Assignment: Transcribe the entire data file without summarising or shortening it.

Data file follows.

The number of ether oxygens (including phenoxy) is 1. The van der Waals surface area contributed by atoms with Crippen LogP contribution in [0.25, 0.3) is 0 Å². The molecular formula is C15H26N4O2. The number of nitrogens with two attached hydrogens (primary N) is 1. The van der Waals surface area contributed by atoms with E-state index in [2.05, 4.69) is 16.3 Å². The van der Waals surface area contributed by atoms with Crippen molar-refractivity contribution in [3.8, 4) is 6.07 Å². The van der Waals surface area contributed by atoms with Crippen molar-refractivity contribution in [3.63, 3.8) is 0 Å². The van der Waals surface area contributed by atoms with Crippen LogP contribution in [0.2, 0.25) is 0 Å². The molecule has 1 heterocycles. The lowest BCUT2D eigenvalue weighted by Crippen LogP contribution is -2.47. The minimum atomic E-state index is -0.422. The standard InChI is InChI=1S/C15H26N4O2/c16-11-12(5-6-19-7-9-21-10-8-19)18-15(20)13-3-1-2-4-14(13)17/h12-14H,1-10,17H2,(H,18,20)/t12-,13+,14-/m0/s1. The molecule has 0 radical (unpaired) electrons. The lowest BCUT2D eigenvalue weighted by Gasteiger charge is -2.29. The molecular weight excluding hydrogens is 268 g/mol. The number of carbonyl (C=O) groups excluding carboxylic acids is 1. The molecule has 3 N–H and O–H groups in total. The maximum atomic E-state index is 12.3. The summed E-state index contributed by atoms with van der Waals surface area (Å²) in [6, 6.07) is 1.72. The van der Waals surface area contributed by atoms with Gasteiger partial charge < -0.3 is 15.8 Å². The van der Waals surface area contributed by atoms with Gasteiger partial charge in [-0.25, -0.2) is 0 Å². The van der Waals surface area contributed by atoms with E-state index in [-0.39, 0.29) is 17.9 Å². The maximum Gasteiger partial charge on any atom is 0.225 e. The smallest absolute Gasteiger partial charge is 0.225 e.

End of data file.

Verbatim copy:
The number of ether oxygens (including phenoxy) is 1. The van der Waals surface area contributed by atoms with Crippen LogP contribution in [0.25, 0.3) is 0 Å². The molecular formula is C15H26N4O2. The number of nitrogens with two attached hydrogens (primary N) is 1. The van der Waals surface area contributed by atoms with E-state index in [2.05, 4.69) is 16.3 Å². The van der Waals surface area contributed by atoms with Crippen molar-refractivity contribution in [3.8, 4) is 6.07 Å². The van der Waals surface area contributed by atoms with Crippen molar-refractivity contribution in [3.63, 3.8) is 0 Å². The van der Waals surface area contributed by atoms with Crippen LogP contribution in [0.2, 0.25) is 0 Å². The molecule has 1 heterocycles. The lowest BCUT2D eigenvalue weighted by Crippen LogP contribution is -2.47. The minimum atomic E-state index is -0.422. The standard InChI is InChI=1S/C15H26N4O2/c16-11-12(5-6-19-7-9-21-10-8-19)18-15(20)13-3-1-2-4-14(13)17/h12-14H,1-10,17H2,(H,18,20)/t12-,13+,14-/m0/s1. The molecule has 0 radical (unpaired) electrons. The lowest BCUT2D eigenvalue weighted by Gasteiger charge is -2.29. The molecular weight excluding hydrogens is 268 g/mol. The number of carbonyl (C=O) groups excluding carboxylic acids is 1. The molecule has 3 N–H and O–H groups in total. The maximum atomic E-state index is 12.3. The summed E-state index contributed by atoms with van der Waals surface area (Å²) in [6, 6.07) is 1.72. The van der Waals surface area contributed by atoms with Gasteiger partial charge < -0.3 is 15.8 Å². The van der Waals surface area contributed by atoms with Gasteiger partial charge in [-0.25, -0.2) is 0 Å². The van der Waals surface area contributed by atoms with E-state index in [-0.39, 0.29) is 17.9 Å². The maximum Gasteiger partial charge on any atom is 0.225 e. The smallest absolute Gasteiger partial charge is 0.225 e.